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Jun 25, 2002
Public companies will have to abide by only a single set of securities requirements in filing their financial statements and other continuous disclosure documents under a new national rule proposed by the Canadian Securities Administrators (CSA).
“This single rule would make things simpler and less costly for companies that are reporting issuers in more than one jurisdiction when they file their continuous disclosure documents,” said CSA Chair Doug Hyndman. The CSA is the umbrella organization representing the 13 provincial and territorial securities commissions.
The proposed rule -- National Instrument 51-102 Continuous Disclosure Obligations -- would end the situation in which companies must meet different disclosure requirements in multiple jurisdictions in which they report. The continuous disclosure documents that most companies must currently file include: financial statements, annual information forms, management discussion and analysis (MD&A), material change reports and executive compensation statements.
Under the new rule, some continuous disclosure requirements would change significantly for companies. These changes include:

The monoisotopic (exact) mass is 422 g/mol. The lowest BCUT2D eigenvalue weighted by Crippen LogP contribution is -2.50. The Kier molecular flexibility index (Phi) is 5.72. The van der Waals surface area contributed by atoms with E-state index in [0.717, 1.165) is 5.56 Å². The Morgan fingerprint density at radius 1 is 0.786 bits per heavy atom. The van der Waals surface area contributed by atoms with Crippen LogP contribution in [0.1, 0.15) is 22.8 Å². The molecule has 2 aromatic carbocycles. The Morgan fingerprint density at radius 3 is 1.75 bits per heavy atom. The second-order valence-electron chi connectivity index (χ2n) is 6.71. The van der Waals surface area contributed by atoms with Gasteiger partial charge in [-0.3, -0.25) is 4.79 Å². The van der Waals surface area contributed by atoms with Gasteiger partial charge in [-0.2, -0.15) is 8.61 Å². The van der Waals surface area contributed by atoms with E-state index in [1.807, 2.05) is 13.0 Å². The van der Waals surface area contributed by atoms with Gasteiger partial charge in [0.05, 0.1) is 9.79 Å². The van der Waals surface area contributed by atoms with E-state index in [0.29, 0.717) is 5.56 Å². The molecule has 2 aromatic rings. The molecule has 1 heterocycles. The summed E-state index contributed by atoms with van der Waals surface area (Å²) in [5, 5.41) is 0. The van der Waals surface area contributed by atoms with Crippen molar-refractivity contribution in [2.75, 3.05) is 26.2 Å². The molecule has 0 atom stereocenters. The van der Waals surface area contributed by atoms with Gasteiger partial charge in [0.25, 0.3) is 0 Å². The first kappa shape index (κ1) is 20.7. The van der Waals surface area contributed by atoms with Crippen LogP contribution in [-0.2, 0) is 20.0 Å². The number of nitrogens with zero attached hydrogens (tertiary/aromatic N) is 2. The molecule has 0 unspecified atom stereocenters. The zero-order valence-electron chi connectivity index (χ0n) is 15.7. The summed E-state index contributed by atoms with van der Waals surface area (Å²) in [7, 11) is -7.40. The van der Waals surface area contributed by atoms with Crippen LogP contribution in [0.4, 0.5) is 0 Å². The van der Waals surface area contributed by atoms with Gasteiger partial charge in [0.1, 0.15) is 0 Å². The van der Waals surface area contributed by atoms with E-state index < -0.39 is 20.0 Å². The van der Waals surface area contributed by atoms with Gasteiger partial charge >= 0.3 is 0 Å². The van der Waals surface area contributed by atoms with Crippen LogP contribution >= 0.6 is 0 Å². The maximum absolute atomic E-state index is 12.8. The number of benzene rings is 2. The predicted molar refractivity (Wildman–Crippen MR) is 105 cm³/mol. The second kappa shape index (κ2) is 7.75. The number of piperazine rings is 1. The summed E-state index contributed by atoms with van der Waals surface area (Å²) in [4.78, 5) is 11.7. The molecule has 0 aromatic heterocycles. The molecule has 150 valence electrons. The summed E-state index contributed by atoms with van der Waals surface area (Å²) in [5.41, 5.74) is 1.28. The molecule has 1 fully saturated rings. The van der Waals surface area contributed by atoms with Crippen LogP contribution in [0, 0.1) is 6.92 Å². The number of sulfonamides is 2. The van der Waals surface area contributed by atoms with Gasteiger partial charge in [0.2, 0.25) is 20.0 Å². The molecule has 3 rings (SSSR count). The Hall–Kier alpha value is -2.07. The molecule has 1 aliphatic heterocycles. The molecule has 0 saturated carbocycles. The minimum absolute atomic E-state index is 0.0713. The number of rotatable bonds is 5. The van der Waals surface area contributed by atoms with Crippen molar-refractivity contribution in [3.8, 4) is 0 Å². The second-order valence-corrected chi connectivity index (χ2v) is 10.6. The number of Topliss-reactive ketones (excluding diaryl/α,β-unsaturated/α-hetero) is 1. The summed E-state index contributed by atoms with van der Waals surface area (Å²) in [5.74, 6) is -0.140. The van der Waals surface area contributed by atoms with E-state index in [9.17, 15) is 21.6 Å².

“This rule would improve the consistency of disclosure in the securities markets,” said Hyndman. “Having one set of continuous disclosure requirements is also a necessary first step to achieving an integrated disclosure system across Canada that would facilitate capital-raising.”
The rule does not apply to investment funds and their continuous disclosure obligations for which the CSA plans to issue a separate rule.
The CSA also published for comment a national rule – National Instrument 71-102 Continuous Disclosure and Other Obligations Relating to Foreign Issuers -- that would allow certain foreign issuers to satisfy Canadian continuous disclosure requirements by filing similar foreign documents. Regulators believe that a single set of exemptions should ease the compliance burden for foreign issuers and increase the investment opportunities available to Canadians.
The proposed rules may be viewed at the commission websites listed below. The public comment period ends Sept. 19, 2002.